Good old physical activity and consistent sleep still win out. However, important considerations are brought up by some child development experts including how much the parents are engaged with the child during screen time, such as watching or playing together as a family impacting the quality of time and perhaps decreasing negative effects and boosting socialization and family bonding. The American Academy of Pediatrics lists ways to make media use work into family time just like you do other activity. Here is a terrific article from them: www.aap.org/en-us/about-the-aap/aap-press-room/news-features-and-safety-tips/Pages/Children-and-Media-Tips.aspx
For those children who need more concrete ways to limit their screen time, I was able to find chore and responsibility charts online to help them earn their minutes. Some people print up Tech Minutes that can be earned and turned in for screen time, which puts your child in charge and takes the heat off you. It has long been known that positive reinforcement sets habits better than negative reinforcement. Having consistent expectations that are followed by all parents and caretakers is crucial as with all other important parenting choices.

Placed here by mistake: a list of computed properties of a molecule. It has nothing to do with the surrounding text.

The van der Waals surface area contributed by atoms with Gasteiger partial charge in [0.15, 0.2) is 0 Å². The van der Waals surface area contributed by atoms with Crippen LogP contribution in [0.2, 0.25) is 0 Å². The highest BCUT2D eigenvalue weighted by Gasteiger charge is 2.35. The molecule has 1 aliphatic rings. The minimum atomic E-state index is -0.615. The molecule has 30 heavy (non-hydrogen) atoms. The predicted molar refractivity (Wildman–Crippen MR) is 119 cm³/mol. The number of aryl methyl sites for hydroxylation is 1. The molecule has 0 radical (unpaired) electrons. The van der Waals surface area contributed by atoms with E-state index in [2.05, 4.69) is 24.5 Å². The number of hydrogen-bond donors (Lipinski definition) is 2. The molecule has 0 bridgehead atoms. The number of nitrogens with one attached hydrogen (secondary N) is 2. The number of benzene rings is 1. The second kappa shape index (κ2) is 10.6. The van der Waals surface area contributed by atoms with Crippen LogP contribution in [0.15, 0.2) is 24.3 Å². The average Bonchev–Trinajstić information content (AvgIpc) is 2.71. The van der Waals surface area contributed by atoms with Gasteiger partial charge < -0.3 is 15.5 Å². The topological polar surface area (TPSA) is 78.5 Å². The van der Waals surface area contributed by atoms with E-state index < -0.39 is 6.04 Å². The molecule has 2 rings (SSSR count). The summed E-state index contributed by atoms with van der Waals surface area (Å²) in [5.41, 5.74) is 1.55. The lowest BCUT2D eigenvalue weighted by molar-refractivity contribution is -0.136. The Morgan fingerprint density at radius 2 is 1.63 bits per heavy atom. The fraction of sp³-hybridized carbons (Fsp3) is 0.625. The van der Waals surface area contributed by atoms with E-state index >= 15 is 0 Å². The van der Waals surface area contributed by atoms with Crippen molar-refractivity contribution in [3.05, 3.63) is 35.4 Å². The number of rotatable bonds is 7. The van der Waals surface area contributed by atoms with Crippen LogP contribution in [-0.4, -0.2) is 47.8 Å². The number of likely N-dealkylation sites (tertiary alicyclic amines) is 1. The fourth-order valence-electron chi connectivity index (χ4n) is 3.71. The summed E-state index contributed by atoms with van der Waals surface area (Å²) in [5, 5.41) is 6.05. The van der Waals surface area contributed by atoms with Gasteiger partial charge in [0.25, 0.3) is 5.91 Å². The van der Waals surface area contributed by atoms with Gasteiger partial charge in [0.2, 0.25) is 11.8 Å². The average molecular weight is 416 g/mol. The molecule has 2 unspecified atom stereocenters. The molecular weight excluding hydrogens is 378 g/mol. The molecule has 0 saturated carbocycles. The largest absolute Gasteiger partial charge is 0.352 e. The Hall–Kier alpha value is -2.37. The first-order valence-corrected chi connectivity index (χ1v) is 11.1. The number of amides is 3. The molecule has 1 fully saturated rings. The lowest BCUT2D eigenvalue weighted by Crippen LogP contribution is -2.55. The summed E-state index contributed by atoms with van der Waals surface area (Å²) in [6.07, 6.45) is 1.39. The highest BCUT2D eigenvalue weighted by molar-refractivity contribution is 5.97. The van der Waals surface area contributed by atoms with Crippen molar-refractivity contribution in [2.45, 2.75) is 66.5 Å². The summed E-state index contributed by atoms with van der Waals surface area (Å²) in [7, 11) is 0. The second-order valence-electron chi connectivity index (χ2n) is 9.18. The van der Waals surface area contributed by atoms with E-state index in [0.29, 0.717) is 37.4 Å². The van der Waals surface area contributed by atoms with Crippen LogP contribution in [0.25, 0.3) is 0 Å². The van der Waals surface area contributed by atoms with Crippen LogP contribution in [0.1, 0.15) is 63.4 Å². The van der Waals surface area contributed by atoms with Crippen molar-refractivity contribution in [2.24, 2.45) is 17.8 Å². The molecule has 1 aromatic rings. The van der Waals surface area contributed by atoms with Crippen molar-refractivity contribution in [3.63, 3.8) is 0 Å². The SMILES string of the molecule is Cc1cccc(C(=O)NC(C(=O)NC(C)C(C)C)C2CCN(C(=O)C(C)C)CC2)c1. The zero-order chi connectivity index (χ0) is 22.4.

I just want to note a few things about screen time from my own experience and observations. Time spent looking at a phone is not time spent with others even if you are carrying on a conversation with them. Your attention is divided, and you are not fully attending to the people in your presence. When it comes to parenting, an important part of child development is social skills. If you are involved with our clinic in any way, you hear this a lot. Eye contact or some form of outward indication of focus on another person is one of the most-mentioned social skills. If a child does not receive much eye contact, what are they learning? Remember, our children are taking so much in, especially our own behavior, and use this information to learn how to behave. They need your eye contact to learn and to know you are paying attention to them. As adults, we also could benefit from limiting our screen time for our own social and physical health. Our children are developing their brains, bodies, minds and social habits. Let us be mindful of the incredible importance of that and be in their moments.